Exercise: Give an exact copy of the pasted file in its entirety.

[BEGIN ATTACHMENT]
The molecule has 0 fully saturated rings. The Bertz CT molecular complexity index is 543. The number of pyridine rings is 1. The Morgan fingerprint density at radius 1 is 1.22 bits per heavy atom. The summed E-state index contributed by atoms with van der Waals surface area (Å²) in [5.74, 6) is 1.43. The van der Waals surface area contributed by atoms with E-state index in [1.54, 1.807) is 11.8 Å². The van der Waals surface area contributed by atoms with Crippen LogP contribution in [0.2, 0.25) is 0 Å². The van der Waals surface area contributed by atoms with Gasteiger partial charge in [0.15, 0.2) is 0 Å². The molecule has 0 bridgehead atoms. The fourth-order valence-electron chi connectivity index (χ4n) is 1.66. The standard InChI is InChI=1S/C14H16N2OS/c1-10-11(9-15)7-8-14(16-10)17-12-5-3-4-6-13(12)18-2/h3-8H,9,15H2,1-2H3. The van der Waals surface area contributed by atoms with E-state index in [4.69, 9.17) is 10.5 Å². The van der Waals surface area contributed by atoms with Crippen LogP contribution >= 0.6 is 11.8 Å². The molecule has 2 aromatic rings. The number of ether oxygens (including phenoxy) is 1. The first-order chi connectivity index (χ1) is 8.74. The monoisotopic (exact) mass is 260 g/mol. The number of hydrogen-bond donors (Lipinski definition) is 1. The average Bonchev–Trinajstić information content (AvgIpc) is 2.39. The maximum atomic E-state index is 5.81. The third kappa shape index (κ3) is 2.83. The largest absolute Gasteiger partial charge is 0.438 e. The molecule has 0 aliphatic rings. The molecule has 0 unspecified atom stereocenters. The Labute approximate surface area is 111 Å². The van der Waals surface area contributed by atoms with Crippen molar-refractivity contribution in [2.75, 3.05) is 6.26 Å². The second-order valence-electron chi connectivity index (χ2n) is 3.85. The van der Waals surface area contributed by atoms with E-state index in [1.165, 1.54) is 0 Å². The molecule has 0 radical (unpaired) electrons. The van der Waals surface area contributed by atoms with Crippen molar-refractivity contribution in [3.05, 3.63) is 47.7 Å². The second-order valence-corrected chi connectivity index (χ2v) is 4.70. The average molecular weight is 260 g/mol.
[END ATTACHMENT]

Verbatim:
The molecule has 0 fully saturated rings. The Bertz CT molecular complexity index is 543. The number of pyridine rings is 1. The Morgan fingerprint density at radius 1 is 1.22 bits per heavy atom. The summed E-state index contributed by atoms with van der Waals surface area (Å²) in [5.74, 6) is 1.43. The van der Waals surface area contributed by atoms with E-state index in [1.54, 1.807) is 11.8 Å². The van der Waals surface area contributed by atoms with Crippen LogP contribution in [0.2, 0.25) is 0 Å². The van der Waals surface area contributed by atoms with Gasteiger partial charge in [0.15, 0.2) is 0 Å². The molecule has 0 bridgehead atoms. The fourth-order valence-electron chi connectivity index (χ4n) is 1.66. The standard InChI is InChI=1S/C14H16N2OS/c1-10-11(9-15)7-8-14(16-10)17-12-5-3-4-6-13(12)18-2/h3-8H,9,15H2,1-2H3. The van der Waals surface area contributed by atoms with E-state index in [4.69, 9.17) is 10.5 Å². The van der Waals surface area contributed by atoms with Crippen LogP contribution >= 0.6 is 11.8 Å². The molecule has 2 aromatic rings. The number of ether oxygens (including phenoxy) is 1. The first-order chi connectivity index (χ1) is 8.74. The monoisotopic (exact) mass is 260 g/mol. The number of hydrogen-bond donors (Lipinski definition) is 1. The average Bonchev–Trinajstić information content (AvgIpc) is 2.39. The maximum atomic E-state index is 5.81. The third kappa shape index (κ3) is 2.83. The largest absolute Gasteiger partial charge is 0.438 e. The molecule has 0 aliphatic rings. The molecule has 0 unspecified atom stereocenters. The Labute approximate surface area is 111 Å². The van der Waals surface area contributed by atoms with Crippen molar-refractivity contribution in [2.75, 3.05) is 6.26 Å². The second-order valence-electron chi connectivity index (χ2n) is 3.85. The van der Waals surface area contributed by atoms with E-state index in [1.165, 1.54) is 0 Å². The molecule has 0 radical (unpaired) electrons. The van der Waals surface area contributed by atoms with Crippen molar-refractivity contribution in [3.05, 3.63) is 47.7 Å². The second-order valence-corrected chi connectivity index (χ2v) is 4.70. The average molecular weight is 260 g/mol.